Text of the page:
US sanctions relief is largely limited to “secondary” sanctions. These sanctions, targeting non-US persons and entities that are not owned or controlled by US persons or entities engaging in activities relating to Iran and deemed contrary to US interests, are lifted as of Implementation Day. However, secondary sanctions continue to apply to non-US persons for conducting transactions with any of the more than 200 Iranian or Iran-related individuals and entities who remain or are placed on the Specially Designated Nationals (SDN) List (with notations referencing secondary sanctions), despite the general lifting of secondary sanctions. Thus, it remains important to screen any prospective business partners involved in Iran-related transactions against the SDN List.
US persons, however, remain subject to very strict “primary” sanctions against Iran and are still prohibited from engaging in virtually any transactions involving Iran. This includes US-incorporated and/or US-based entities as well as any US nationals and permanent residents working abroad. Other persons working and residing in the US also may not engage in any business involving Iran. They also may not “facilitate”, i.e. support or act in furtherance of any Iran-related business of any foreign entities or employees in any way, including administrative and technical support. Finally, they may not refer any Iran-related business to foreign entities or employees.
Of particular importance, owned or controlled foreign affiliates of US companies now are generally authorised to engage in a broad range of activities involving Iran, subject to certain limitations. Thus, foreign affiliates of US companies are not prohibited from re-entering the Iranian market. Moreover, their US parent companies are now authorised to amend corporate compliance policies to authorise such business of their non-US subsidiaries and to allow the subsidiaries to utilise any automated and globally integrated computer, accounting, email, telecommunications, or other business support system, platform, database, application, or server necessary to store, collect, transmit, generate, or otherwise process documents or information related to authorised transactions. The use of such systems in connection with any transfer of funds to, from, or through a US depository institution or a US-registered broker or dealer in securities in furtherance of any Iran-related transactions, however, is not authorised. As noted, US personnel and US parent companies also may not facilitate transactions undertaken by their foreign affiliates, which can create significant compliance challenges, despite the broad authorisation accorded to foreign subsidiaries of US companies.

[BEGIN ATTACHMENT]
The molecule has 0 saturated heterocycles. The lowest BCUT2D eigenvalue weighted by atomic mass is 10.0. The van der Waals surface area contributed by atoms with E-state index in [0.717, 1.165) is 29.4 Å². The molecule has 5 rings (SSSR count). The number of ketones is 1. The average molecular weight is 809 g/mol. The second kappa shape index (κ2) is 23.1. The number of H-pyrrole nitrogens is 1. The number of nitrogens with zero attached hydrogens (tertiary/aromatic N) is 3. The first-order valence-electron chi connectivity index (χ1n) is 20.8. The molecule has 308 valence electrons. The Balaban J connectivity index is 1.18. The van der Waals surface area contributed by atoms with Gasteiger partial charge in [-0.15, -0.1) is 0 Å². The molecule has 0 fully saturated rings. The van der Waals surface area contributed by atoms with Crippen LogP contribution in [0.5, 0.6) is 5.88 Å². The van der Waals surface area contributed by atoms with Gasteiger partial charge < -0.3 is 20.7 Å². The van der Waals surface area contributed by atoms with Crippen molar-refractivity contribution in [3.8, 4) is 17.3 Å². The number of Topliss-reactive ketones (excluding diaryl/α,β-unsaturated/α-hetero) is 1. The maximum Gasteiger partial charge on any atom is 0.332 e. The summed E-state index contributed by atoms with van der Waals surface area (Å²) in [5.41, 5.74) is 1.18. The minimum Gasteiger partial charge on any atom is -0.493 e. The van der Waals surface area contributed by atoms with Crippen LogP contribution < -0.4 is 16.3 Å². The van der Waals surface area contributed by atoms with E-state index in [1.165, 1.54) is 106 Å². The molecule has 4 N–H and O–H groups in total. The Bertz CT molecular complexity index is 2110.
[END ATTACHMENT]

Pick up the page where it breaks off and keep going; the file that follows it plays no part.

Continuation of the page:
Specially Designated Nationals
Furthermore, a great number of parties are delisted from the Specially Designated Nationals (SDN) list. However, dealings with these parties remain prohibited for US persons under US Iranian Transactions and Sanctions Regulations (ITSR).